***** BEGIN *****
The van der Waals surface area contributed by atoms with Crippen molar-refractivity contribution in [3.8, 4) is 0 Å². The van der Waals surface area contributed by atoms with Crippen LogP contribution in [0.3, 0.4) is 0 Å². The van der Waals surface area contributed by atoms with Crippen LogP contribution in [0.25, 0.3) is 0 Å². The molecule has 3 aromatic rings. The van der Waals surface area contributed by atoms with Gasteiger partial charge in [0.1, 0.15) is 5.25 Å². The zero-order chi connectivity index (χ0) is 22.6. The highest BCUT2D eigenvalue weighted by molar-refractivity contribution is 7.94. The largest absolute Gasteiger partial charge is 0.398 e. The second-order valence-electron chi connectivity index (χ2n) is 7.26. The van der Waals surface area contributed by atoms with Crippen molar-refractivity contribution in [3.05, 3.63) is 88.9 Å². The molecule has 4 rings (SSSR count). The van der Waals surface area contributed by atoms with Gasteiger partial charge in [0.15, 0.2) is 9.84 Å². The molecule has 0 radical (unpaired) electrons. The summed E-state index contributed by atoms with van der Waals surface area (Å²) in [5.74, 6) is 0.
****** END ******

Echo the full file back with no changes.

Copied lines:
The van der Waals surface area contributed by atoms with Crippen molar-refractivity contribution in [3.8, 4) is 0 Å². The van der Waals surface area contributed by atoms with Crippen LogP contribution in [0.3, 0.4) is 0 Å². The van der Waals surface area contributed by atoms with Crippen LogP contribution in [0.25, 0.3) is 0 Å². The molecule has 3 aromatic rings. The van der Waals surface area contributed by atoms with Gasteiger partial charge in [0.1, 0.15) is 5.25 Å². The zero-order chi connectivity index (χ0) is 22.6. The highest BCUT2D eigenvalue weighted by molar-refractivity contribution is 7.94. The largest absolute Gasteiger partial charge is 0.398 e. The second-order valence-electron chi connectivity index (χ2n) is 7.26. The van der Waals surface area contributed by atoms with Crippen molar-refractivity contribution in [3.05, 3.63) is 88.9 Å². The molecule has 4 rings (SSSR count). The van der Waals surface area contributed by atoms with Gasteiger partial charge in [0.15, 0.2) is 9.84 Å². The molecule has 0 radical (unpaired) electrons. The summed E-state index contributed by atoms with van der Waals surface area (Å²) in [5.74, 6) is 0.